snip
The result I got is displayed as follows:

The size of this file is 4976.
1024 bytes is got.
1024 bytes is got.
1024 bytes is got.
1024 bytes is got.
744 bytes is got.
4840 bytes has been read from the file.


Which of those two totals matches the actual filesize in a directory
listing? Perhaps st.st_size is incorrect whilst fread(..) is returning
the correct number of bytes.

Apr 13 '06 #3

P: n/a
eml
I'm not sure about this, and please accept my apologies if I'm wrong.
But perhaps it has something to do with the NTFS-filesystem
and its fileheaders? I'm sorry again if im totally of track.

Apr 13 '06 #4

P: n/a
On 13 Apr 2006 03:15:48 -0700
"Claude Yih" <wi******@gmail.com> wrote:
Hi, everyone. I noticed an interesting thing about fread() this
afternoon. Well, I can't see why so I post this message in the hope of
getting some explanation. Please help me.

I wrote the following code in Windows 2k and compiled it with the
gcc(version: 3.2.3) contained in MinGW:
<snip>
#define FILENAME "test.txt"
<snip>
if ((fp = fopen(FILENAME, "r")) == NULL)
{
exit_error("fopen:");
}
<snip>
if(stat(FILENAME,&st)==0)
{
filesize=st.st_size;
printf("The size of this file is %d.\n", filesize);
}
<snip>
===================== end of the code =======================
The result I got is displayed as follows:

The size of this file is 4976.
1024 bytes is got.
1024 bytes is got.
1024 bytes is got.
1024 bytes is got.
744 bytes is got.
4840 bytes has been read from the file.

===================== end of the result =======================

The interesting thing, I mean the question is
why the sum of the bytes that fread() read does not equal with the size
of the file?

Every time I use fread(), I always assume fread() could be reliable.
However, I can't trust fread() that much any more because of the above
code :(

Can anybody explain why that happened? Thanks very much.


This is what you are looking for:

http://c-faq.com/stdio/textvsbinary.html

Magnus
Apr 13 '06 #5

P: n/a
Claude Yih wrote:

Hi, everyone. I noticed an interesting thing about fread() this
afternoon. Well, I can't see why so I post this message in the hope of
getting some explanation. Please help me.

I wrote the following code in Windows 2k and compiled it with the
gcc(version: 3.2.3) contained in MinGW: [...] ===================== end of the code =======================
The result I got is displayed as follows:

The size of this file is 4976.
1024 bytes is got.
1024 bytes is got.
1024 bytes is got.
1024 bytes is got.
744 bytes is got.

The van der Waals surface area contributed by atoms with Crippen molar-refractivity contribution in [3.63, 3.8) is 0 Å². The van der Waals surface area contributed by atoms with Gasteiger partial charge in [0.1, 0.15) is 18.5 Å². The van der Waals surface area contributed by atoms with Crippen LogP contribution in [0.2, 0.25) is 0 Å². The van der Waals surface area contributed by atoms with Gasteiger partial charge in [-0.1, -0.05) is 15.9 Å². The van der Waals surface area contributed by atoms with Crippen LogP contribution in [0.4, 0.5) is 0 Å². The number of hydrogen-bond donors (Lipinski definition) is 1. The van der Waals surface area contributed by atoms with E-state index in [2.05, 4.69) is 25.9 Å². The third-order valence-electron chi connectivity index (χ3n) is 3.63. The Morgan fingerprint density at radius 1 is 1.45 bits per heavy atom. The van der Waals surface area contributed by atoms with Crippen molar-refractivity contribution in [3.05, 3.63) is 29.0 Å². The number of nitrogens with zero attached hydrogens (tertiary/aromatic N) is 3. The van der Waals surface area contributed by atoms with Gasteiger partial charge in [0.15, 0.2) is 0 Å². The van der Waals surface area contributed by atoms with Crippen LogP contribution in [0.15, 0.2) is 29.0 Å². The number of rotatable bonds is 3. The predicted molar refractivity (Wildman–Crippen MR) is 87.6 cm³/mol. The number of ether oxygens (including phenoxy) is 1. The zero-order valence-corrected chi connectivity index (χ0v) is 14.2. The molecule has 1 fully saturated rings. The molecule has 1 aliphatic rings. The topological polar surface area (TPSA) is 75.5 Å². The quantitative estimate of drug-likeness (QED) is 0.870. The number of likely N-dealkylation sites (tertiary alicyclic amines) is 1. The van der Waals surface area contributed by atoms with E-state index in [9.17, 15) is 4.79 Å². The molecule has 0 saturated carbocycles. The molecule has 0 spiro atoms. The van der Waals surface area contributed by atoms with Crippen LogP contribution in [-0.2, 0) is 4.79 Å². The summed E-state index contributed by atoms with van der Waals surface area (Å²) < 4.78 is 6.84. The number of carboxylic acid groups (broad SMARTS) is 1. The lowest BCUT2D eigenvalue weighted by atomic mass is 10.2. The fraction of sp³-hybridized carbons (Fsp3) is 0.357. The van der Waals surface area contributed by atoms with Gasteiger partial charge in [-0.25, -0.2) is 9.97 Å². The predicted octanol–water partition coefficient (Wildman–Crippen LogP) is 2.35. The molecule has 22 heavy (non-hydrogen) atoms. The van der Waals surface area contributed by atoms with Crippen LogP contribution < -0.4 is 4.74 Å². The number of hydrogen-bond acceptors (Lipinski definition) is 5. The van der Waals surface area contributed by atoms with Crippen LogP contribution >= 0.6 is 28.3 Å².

4840 bytes has been read from the file.

===================== end of the result =======================

The interesting thing, I mean the question is
why the sum of the bytes that fread() read does not equal with the size
of the file?

[...]

You have opened the file in text mode. Under Windows, a text file has
two characters for end-of-line (CR+LF -- "\r\n"), but the C library will
strip the CR when reading a file open in text mode, so that the program
will only see LF ('\n').

The stat() call is returning the "real" size if the file, while the
returns from fread() have stripped the CR.

If you were to examine the file, you would probably see that it has
136 (4976-4840) lines in it.

As a test, change the mode passed to fopen() from "r" to "rb", to open
the file in binary mode. Now, the CR's won't be stripped, and the
lengths will be equal.

--
+-------------------------+--------------------+-----------------------------+
| Kenneth J. Brody | www.hvcomputer.com | |
| kenbrody/at\spamcop.net | www.fptech.com | #include <std_disclaimer.h> |
+-------------------------+--------------------+-----------------------------+
Don't e-mail me at: <mailto:Th*************@gmail.com>

Apr 13 '06 #6

P: n/a
"Claude Yih" <wi******@gmail.com> writes:
[...]
if ((chptr = memset(buffer, '\0', BUFSIZE)) == NULL)
{
exit_error("memset:");
}


memset() doesn't return NULL to indicate an error; in fact, it has no
mechanism for reporting errors. It just returns its first argument.

--
Keith Thompson (The_Other_Keith) ks***@mib.org <http://www.ghoti.net/~kst>
San Diego Supercomputer Center <*> <http://users.sdsc.edu/~kst>
We must do something. This is something. Therefore, we must do this.
Apr 13 '06 #7